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April 30, 2014 / Rebekah Seder, Editor

Worker-Owners, An Important Step Toward Self-Reliance

By Jason Washingon, City First Enterprises, and Tamara Copeland, Washington Regional Association of Grantmakers

Stormwater management has been identified as the first business that’s right for our region and for the philanthropic community’s vision of community wealth building. Next step: finding the right worker/owners for this unique cooperative business approach.

How do you identify the right employees when you are a company with a very unique mission, looking for a very unique employee? The philanthropic community started with its first hire: City First Enterprise. Now City First is working to answer that pivotal question as they begin to design the workforce development component of this project.

Sponsored initially by The Community Foundation for the National Capital Region in partnership with the Washington Regional Association of Grantmakers (WRAG), the Community Wealth Building Initiative (CWBI)’s mission is to develop and grow employee-controlled businesses in the Greater Washington region. The businesses will be anchored to the region by meeting the business needs of large, place-based employers, such as universities, local governments, and/or hospitals. The businesses will  ”green” these anchor institutions’ supply chains while at the same time helping build wealth in low-income communities.

A little over two years ago, the local philanthropic community led an effort to adapt a cooperative ownership model of wealth building to our region. Meetings were held with leaders across the region. Ultimately the opportunity ripest for this approach was deemed to be stormwater management in Prince George’s County. A company is now being assembled in which the employees will also hold part ownership. While there are many efforts in our region and across the country to employ low income people, very few focus on enabling these employees to be business owners. It is this entrepreneurial component that makes the Community Wealth Building Initiative so important for our region.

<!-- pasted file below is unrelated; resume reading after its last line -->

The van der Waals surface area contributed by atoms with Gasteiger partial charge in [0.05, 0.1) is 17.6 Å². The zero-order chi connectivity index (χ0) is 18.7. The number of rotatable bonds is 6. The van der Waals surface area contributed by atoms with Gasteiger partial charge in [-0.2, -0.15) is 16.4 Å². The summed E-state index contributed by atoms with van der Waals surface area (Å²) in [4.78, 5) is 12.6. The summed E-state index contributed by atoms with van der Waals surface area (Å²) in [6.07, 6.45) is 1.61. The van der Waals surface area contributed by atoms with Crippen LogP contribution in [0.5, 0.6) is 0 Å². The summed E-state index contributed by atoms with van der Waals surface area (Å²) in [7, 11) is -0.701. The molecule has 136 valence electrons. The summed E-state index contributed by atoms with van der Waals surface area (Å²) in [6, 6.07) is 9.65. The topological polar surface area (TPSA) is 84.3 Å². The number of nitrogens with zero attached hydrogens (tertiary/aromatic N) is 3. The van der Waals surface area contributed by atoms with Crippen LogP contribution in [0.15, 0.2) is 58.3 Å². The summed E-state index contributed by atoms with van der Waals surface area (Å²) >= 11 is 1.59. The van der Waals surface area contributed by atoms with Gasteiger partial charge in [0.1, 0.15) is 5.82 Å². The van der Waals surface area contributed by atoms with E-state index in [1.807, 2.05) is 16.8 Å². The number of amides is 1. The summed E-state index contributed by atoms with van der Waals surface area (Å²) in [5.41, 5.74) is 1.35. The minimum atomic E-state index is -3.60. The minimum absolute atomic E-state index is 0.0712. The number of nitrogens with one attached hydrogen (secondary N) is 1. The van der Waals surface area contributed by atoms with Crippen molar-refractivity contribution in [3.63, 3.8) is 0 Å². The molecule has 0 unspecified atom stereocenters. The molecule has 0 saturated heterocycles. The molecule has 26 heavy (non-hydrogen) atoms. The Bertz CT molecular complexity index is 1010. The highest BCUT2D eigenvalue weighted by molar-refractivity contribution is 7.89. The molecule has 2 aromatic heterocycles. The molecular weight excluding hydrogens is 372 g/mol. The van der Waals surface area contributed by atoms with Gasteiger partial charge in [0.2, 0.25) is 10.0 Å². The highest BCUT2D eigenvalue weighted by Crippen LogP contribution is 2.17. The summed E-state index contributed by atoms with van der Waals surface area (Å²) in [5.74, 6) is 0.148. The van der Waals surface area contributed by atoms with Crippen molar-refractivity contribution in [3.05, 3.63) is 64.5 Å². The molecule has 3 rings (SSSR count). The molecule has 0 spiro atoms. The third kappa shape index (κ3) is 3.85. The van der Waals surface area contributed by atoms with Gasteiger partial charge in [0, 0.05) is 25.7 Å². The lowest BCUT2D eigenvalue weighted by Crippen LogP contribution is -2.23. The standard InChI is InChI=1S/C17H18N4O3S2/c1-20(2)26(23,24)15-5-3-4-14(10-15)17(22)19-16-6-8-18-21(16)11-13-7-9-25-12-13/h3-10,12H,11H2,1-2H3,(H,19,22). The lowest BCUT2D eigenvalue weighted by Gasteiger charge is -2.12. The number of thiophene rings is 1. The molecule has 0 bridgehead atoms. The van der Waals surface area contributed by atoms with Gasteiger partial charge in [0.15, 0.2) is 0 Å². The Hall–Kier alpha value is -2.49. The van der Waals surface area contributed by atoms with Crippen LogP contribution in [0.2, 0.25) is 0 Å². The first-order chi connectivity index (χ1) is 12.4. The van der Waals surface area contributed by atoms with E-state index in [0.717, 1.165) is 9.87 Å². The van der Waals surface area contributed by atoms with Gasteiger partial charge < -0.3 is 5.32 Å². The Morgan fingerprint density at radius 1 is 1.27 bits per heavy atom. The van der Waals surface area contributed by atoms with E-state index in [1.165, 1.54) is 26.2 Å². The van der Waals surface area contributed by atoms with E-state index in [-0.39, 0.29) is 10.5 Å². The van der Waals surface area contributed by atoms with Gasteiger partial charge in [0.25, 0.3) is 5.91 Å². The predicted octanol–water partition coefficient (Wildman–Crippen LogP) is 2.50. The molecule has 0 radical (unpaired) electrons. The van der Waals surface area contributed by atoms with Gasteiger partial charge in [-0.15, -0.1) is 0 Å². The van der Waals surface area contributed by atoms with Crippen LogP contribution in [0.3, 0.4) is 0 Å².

In Cleveland, Ohio, the Cleveland Community Foundation led a similar effort. Here’s what the employee/owners of their Evergreen Cooperative Laundry, a cooperatively owned business there had to say about how being a business owner has changed their lives.

Now, we have the same opportunity to be transformative in our region. Getting the right complement of staff is key. CWBI is collaborating with local workforce development partners to identify and support harder-to-employ individuals through a tailored process that will address both hard and soft skills, and provide the education necessary for employees to assume management and control of the businesses themselves. CWBI is also forming partnerships with local and community-based support service organizations to ensure that worker-owners have access to programs and resources that will allow them to take full advantage of the opportunity to persist and be successful in the workplace, and, ultimately, to build wealth.

Utilizing best practices gleaned from Towards Employment (the initial workforce development partner for the Evergreen Cooperatives in Cleveland) the CWBI will recruit a diverse pool of applicants, focusing on harder-to-employ populations in areas with limited wealth-building opportunities, and from that pool, select employee-owners who exhibit a desire to grow both professionally and personally. In year one CWBI expects to employ at least 10 employee-owners, with projections of up to 40 employee-owners by year four.

The experience of the Evergreen Cooperatives and other groups demonstrates that when properly selected and trained, these employee-owners thrive, develop a sense of pride in their businesses, become vocal in their management, and avail themselves of the opportunity to share in wealth created by the businesses they control and operate. We are expecting no less in our region. The stormwater management business in Prince George’s County is just the first step in a Community Wealth Building Initiative that funders hope will impact all parts of our region, not just by getting folks a job, but by changing their lives.


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